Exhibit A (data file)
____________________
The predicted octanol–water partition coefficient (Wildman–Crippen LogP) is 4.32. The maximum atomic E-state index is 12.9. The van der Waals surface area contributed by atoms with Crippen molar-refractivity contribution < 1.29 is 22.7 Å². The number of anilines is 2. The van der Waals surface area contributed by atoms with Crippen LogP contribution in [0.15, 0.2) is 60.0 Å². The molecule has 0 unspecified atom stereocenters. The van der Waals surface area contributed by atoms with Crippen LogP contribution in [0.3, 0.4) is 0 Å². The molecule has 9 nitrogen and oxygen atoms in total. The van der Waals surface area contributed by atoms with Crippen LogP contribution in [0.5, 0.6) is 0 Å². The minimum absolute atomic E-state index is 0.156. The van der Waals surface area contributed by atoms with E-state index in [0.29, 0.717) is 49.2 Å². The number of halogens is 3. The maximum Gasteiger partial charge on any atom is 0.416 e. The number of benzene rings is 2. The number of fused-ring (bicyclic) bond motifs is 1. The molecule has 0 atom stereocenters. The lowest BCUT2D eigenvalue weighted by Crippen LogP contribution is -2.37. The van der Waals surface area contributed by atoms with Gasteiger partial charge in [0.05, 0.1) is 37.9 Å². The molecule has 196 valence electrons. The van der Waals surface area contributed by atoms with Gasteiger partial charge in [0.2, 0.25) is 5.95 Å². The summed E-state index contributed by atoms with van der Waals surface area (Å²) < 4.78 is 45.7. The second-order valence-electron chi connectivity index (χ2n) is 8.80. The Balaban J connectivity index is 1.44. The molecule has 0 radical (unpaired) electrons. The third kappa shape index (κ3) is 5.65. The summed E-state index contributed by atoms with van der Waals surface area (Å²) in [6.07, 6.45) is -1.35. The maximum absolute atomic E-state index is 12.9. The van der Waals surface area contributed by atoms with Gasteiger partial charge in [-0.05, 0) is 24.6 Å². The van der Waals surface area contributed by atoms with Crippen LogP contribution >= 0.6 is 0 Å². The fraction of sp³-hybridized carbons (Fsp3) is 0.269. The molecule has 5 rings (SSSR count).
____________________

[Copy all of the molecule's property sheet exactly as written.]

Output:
The predicted octanol–water partition coefficient (Wildman–Crippen LogP) is 4.32. The maximum atomic E-state index is 12.9. The van der Waals surface area contributed by atoms with Crippen molar-refractivity contribution < 1.29 is 22.7 Å². The number of anilines is 2. The van der Waals surface area contributed by atoms with Crippen LogP contribution in [0.15, 0.2) is 60.0 Å². The molecule has 0 unspecified atom stereocenters. The van der Waals surface area contributed by atoms with Crippen LogP contribution in [0.3, 0.4) is 0 Å². The molecule has 9 nitrogen and oxygen atoms in total. The van der Waals surface area contributed by atoms with Crippen LogP contribution in [0.5, 0.6) is 0 Å². The minimum absolute atomic E-state index is 0.156. The van der Waals surface area contributed by atoms with E-state index in [0.29, 0.717) is 49.2 Å². The number of halogens is 3. The maximum Gasteiger partial charge on any atom is 0.416 e. The number of benzene rings is 2. The number of fused-ring (bicyclic) bond motifs is 1. The molecule has 0 atom stereocenters. The lowest BCUT2D eigenvalue weighted by Crippen LogP contribution is -2.37. The van der Waals surface area contributed by atoms with Gasteiger partial charge in [0.05, 0.1) is 37.9 Å². The molecule has 196 valence electrons. The van der Waals surface area contributed by atoms with Gasteiger partial charge in [0.2, 0.25) is 5.95 Å². The summed E-state index contributed by atoms with van der Waals surface area (Å²) < 4.78 is 45.7. The second-order valence-electron chi connectivity index (χ2n) is 8.80. The Balaban J connectivity index is 1.44. The molecule has 0 radical (unpaired) electrons. The third kappa shape index (κ3) is 5.65. The summed E-state index contributed by atoms with van der Waals surface area (Å²) in [6.07, 6.45) is -1.35. The maximum absolute atomic E-state index is 12.9. The van der Waals surface area contributed by atoms with Gasteiger partial charge in [-0.05, 0) is 24.6 Å². The van der Waals surface area contributed by atoms with Crippen LogP contribution >= 0.6 is 0 Å². The fraction of sp³-hybridized carbons (Fsp3) is 0.269. The molecule has 5 rings (SSSR count).